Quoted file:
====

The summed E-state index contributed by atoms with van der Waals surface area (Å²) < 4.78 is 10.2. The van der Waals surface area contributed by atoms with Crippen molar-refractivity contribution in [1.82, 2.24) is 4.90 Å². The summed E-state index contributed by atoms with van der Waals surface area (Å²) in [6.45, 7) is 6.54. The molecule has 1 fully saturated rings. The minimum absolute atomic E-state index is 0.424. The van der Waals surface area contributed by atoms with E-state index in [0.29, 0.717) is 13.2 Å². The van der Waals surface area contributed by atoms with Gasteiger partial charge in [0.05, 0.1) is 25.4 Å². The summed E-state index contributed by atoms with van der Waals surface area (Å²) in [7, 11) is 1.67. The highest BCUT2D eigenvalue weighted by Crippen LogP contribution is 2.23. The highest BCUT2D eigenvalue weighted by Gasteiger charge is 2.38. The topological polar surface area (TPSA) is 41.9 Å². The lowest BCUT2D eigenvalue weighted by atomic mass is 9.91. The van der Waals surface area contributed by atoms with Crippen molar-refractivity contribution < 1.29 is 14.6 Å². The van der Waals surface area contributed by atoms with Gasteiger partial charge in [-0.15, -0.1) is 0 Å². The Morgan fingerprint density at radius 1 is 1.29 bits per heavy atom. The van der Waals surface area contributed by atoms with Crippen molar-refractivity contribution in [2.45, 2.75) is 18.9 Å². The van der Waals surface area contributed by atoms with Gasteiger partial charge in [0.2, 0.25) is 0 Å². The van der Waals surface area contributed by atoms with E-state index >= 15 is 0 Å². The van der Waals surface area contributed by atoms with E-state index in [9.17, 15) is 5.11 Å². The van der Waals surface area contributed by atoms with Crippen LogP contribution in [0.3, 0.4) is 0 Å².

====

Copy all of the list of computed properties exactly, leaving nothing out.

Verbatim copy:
The summed E-state index contributed by atoms with van der Waals surface area (Å²) < 4.78 is 10.2. The van der Waals surface area contributed by atoms with Crippen molar-refractivity contribution in [1.82, 2.24) is 4.90 Å². The summed E-state index contributed by atoms with van der Waals surface area (Å²) in [6.45, 7) is 6.54. The molecule has 1 fully saturated rings. The minimum absolute atomic E-state index is 0.424. The van der Waals surface area contributed by atoms with E-state index in [0.29, 0.717) is 13.2 Å². The van der Waals surface area contributed by atoms with Gasteiger partial charge in [0.05, 0.1) is 25.4 Å². The summed E-state index contributed by atoms with van der Waals surface area (Å²) in [7, 11) is 1.67. The highest BCUT2D eigenvalue weighted by Crippen LogP contribution is 2.23. The highest BCUT2D eigenvalue weighted by Gasteiger charge is 2.38. The topological polar surface area (TPSA) is 41.9 Å². The lowest BCUT2D eigenvalue weighted by atomic mass is 9.91. The van der Waals surface area contributed by atoms with Crippen molar-refractivity contribution < 1.29 is 14.6 Å². The van der Waals surface area contributed by atoms with Gasteiger partial charge in [-0.15, -0.1) is 0 Å². The Morgan fingerprint density at radius 1 is 1.29 bits per heavy atom. The van der Waals surface area contributed by atoms with Crippen molar-refractivity contribution in [2.45, 2.75) is 18.9 Å². The van der Waals surface area contributed by atoms with Gasteiger partial charge in [0.2, 0.25) is 0 Å². The van der Waals surface area contributed by atoms with E-state index >= 15 is 0 Å². The van der Waals surface area contributed by atoms with E-state index in [9.17, 15) is 5.11 Å². The van der Waals surface area contributed by atoms with Crippen LogP contribution in [0.3, 0.4) is 0 Å².